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Jani Ruscica: SANSTITRE

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Jani Ruscica: SANSTITRE
April 2 – May 5, 2018

2017 – 2018 Raymond and Beverly Sackler Artist-in-Resident
Opening Reception – April 2, 2018

Jani Ruscica’s installations are recognized for exploring the interstices between cinema, video, art, theatre, and performance to reveal the unity of these disciplines. Ruscica’s ambitious plans for Sanstitre (April 2, 2018 to May 5, 2018) at the University of Connecticut’s Contemporary Art Galleries present a similar kind of complexity and creativity, paired with a high level of challenge.

To begin, UConn will manufacture a set of twin puppets that reflect Ruscica’s looks, one representing the artist’s physical self, the second representing an avatar Ruscica developed for an earlier project that still exists within Second Life’s virtual world. Utilizing “Jani” doppelgangers, built and performed by UConn’s internationally respected Puppetry Arts Program, Ruscica will consider a wide range of gestural expressions and non-verbal communication messages in place of speech.

 

 

 

 

 

 

Ruscica states,
“The very act of bodily and facial movement becomes the focus. The premise of the piece correlates different forms of puppetry, the material and physical, as well as the virtual, not only the anachronisms related to such forms of representation, but also their ability to approximate reality. Accompanied by ‘scores’ to be performed in synchrony by the marionettes mirroring each other, the piece will adapt different gestural registers: artistic, linguistic, physical, etc.” 

It is critical that the puppets have the flexibility to perform a wide range of movements and expressions. Each will require three skilled puppeteers to maneuver, thus the intimacy and detail of their actions will be accompanied by the visibly strenuous efforts of six puppeteers.

To achieve the mirroring effect Ruscica desires, UConn Professor and Master Puppeteer Bart Roccoberton and his current MFA Puppetry Arts students will be working in sync to interpret a progression of choreographic scores developed and drafted by some of the participants involved in the creation of Sanstitre. These voluntarily offered scores are to become a component within Sanstitre, as well as the imagery for Ruscica’s limited-edition book to be published by UConn’s Counterproof Press.

In soliciting others to create the scores his puppets will act out, Ruscica gives freedom to everybody participating in the project. Ruscica’s approach aligns with the principles associated with the Fluxus Movement of the 1960s and 1970s because he is allowing chance to shape Sanstitre’s outcome. Fluxus was an international and interdisciplinary group of artists, composers, designers and poets who believed that artists should embark upon a piece without a conception of the eventual outcome. Similarly, Ruscica’s work reveals that the process of creating is paramount to the finished product.

Along with Fluxus, the influence of Deborah Hay’s pioneering choreography in the field of experimental dance is present in Sanstitre. Hay’s large-scale dance projects involving untrained dancers, fragmented and choreographed music accompaniment, and the execution of ordinary movement patterns performed under stressful conditions equate with what Ruscica aims to accomplish in Connecticut.

“Without it being my intention, dance has become a medium for the study and application of detachment. I prefer the term dis-attachment because it implies a more active role in letting go. The balance between loyalty and dis-attachment to that loyalty, sensually and choreographically, is how the practice of dance remains alive for me.”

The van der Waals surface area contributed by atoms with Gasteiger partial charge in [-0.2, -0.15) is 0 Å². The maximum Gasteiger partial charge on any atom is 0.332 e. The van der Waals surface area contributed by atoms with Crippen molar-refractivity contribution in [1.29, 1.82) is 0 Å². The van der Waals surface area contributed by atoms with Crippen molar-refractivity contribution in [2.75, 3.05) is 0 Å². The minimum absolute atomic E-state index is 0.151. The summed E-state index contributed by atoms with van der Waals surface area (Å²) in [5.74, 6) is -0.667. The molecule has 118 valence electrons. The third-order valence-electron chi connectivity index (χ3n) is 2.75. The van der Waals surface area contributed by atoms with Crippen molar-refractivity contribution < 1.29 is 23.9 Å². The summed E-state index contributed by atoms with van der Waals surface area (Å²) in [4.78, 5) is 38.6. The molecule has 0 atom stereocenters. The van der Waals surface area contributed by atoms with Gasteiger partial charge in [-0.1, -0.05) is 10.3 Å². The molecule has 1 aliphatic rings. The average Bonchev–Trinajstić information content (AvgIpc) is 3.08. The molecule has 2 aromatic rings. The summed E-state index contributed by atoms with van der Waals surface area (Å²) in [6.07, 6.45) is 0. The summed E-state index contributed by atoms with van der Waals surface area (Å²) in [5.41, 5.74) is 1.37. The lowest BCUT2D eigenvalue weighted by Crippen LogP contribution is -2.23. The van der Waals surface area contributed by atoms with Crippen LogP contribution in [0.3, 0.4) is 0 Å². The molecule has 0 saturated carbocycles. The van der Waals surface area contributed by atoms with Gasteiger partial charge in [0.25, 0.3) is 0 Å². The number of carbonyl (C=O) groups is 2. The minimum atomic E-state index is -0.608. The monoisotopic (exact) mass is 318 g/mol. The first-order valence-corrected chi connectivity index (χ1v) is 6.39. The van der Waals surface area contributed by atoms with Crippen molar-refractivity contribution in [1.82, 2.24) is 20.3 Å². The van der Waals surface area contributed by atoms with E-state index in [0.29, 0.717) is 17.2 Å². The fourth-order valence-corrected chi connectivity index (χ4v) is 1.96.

– Deborah Hay

A third influence helping to formulate the direction Ruscica has chosen for his project is Francois Delsarte’s 1892 book Gestures and Attitudes. Underlying this nineteenth-century philosopher’s system is the principle that every expression of the face—every gesture, every posture of the body corresponds to—is but the outward expression of an inner emotion or condition of the mind. Imitatively, Ruscica’s employment of puppetry is designed to playfully draw upon Delsarte’s research.

 

Jani Ruscica (Savonlinna, 1978) studied at the Chelsea College of Art and Design in London and the Finnish Academy of Fine Arts in Helsinki. In recent years, he has held solo exhibitions at Galerie Anhava in Helsinki, CIRCA Projects in Newcastle, Suburban PS in Rotterdam and the Otto Zoo Gallery in Milan, among other venues. Jani Ruscica’s works have been recently shown in several international exhibitions and festivals, including MACRO at the Museo d’Arte Contemporanea in Rome, K11 Art Space in Shanghai, the 5th Momentum Biennial in Moss, Norway, the 7th European Photography Festival in Reggio, the 6th Liverpool Biennial and Bonniers Konsthall in Stockholm, and in video screenings at the Centre Pompidou in Paris, the TATE Modern in London and MoMA in New York. A new public work of art has been commissioned from Ruscica by the Helsinki Art Museum for the Helsinki City Centre Library currently under construction. The work will be unveiled in December 2018.

 

Jani Ruscica, Preparatory Material for Sanstitre, 2017

Jani Ruscica, Preparatory Material for Sanstitre, 2017

 

 

 

 

 

 

 

 

 

 

 

Jani Ruscica, Conversation in Pieces, mixed media installation, live performers, 2016

 

Jani Ruscica, Conversation in Pieces, mixed media installation, live performers, 2016

 

Jani Ruscica, Conversation in Pieces, mixed media installation, live performers, 2016

 

Jani Ruscica, Conversation in Pieces, mixed media installation, live performers, 2016

 

Jani Ruscica, Conversation in Pieces, mixed media installation, live performers, 2016

 

 

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